Please take a look at this comparison to know the difference between Michelin CrossClimate 2 vs CrossClimate SUV .

4. Treadwear

Treadwear can be very subjective as it can depend on how you maintain your tires and how you use them. That said, although the UTQG rating from the Premier LTX was higher at 620, it was still outperformed by the CrossClimate 2 SUV’s modest 560.

The CrossClimate 2’s thermal adaptive did wonders for the tire’s durability as it was able to adjust to any temperature. Coupled with a higher tread depth, the tire took a much longer time to wear out.

5. Price and Availability

Although the CrossClimate 2 SUV performed better, it’s also more expensive. A 255/45R20 sized CrossClimate 2 SUV can cost $317.66 per tire, while the Premier LTX is cheaper at $300.99.

However, the flagship CrossClimate 2 tires Costco sells can be cheaper, depending on your location. When it comes to availability, the Premier LTX is also easier to find, since the CrossClimate 2 SUV is only available in Europe.

Pros and Cons

<strong>Michelin Premier LTX</strong>
  • Decent wet and dry performance
  • Cheaper
  • Easier to find
  • Snow performance needs improvement
  • Not as durable
<strong>Michelin CrossClimate 2 SUV</strong>
  • Excellent dry, wet, and snow performance
  • More durable
  • 3PMSF rating
  • Expensive
  • Harder to find



Is Michelin CrossClimate2 as good as winter tyres?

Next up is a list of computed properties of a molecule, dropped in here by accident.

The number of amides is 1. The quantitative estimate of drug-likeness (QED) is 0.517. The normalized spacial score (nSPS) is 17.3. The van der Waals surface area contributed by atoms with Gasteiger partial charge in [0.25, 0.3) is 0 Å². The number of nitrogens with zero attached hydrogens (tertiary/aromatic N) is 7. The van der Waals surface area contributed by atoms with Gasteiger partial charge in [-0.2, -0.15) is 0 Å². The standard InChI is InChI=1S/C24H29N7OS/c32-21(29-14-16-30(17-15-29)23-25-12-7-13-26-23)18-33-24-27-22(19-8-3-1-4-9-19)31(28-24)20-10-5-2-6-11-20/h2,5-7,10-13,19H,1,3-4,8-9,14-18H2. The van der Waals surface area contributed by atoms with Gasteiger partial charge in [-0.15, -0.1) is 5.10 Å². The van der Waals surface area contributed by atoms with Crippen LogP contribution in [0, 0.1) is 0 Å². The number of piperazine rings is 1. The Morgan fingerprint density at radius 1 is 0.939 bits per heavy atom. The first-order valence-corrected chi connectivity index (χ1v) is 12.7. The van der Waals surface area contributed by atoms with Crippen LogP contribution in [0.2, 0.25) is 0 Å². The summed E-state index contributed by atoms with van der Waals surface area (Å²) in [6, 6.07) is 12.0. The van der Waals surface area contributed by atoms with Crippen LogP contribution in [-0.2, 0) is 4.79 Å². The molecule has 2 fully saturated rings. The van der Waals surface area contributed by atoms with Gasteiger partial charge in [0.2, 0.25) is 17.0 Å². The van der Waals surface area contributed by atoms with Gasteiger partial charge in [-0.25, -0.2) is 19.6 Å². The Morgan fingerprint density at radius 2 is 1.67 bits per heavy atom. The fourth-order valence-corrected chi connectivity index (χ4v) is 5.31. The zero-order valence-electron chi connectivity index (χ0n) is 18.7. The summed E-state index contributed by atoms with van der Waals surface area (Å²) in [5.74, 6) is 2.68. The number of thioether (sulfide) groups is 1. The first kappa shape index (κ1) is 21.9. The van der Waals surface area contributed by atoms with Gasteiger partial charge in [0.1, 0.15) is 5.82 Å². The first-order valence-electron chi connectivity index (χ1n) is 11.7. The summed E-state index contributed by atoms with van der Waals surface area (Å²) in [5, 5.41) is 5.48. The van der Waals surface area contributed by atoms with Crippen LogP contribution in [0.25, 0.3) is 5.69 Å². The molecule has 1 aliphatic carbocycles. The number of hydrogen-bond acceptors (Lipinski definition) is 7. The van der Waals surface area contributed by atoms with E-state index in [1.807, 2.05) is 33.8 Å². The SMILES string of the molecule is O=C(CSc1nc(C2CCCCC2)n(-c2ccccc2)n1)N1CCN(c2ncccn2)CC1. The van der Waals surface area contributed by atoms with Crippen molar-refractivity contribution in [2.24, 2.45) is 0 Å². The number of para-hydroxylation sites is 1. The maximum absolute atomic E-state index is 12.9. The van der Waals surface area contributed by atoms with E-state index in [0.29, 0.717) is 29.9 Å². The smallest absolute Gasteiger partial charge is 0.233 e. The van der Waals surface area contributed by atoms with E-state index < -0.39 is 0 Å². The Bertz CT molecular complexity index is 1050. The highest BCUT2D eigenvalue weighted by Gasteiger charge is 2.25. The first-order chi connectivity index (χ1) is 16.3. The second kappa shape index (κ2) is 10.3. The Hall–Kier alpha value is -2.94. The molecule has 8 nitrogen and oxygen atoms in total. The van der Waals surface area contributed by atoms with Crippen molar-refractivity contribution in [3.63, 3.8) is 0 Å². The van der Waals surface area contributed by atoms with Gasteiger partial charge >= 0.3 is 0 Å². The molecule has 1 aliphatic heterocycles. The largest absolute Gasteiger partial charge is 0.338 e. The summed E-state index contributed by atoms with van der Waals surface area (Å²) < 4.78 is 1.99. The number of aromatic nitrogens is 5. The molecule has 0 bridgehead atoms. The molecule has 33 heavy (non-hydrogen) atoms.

While the Crossclimate 2 has good snow performance, it won’t perform as well as a true winter tire in cold weather. I would give the Crossclimate 2 an 8 compared to a 10 for winter tires.

How long do Michelin CrossClimate2 tires last?

They will last for approximately 60,000 miles, so about five years or longer, which is well within the expected lifespan for car tires.


And that’s it for our Michelin Premier vs CrossClimate 2 SUV variant comparison. While the two tires were excellent, it’s clear that the CrossClimate 2 SUV was better. However, its price and availability can possibly turn drivers off.

Although the Premier LTX was easier to find and much cheaper, it still has a bit of catching up to do in terms of performance. However, if you need a daily driver that’s reliable and premium, it’s still a viable tire for your SUV/Crossover.

3.2/5 - (5 votes)
Henry-Speciale - Writer

Henry Speciale

I’m Henry, the content writer for PPMC Transport. We build our site entirely on experience and extensive market and customer research. My goal is to create a trusted platform where people can go to determine what is best for their vehicles in terms of safety and convenience. Keep an eye out for our useful guide!...more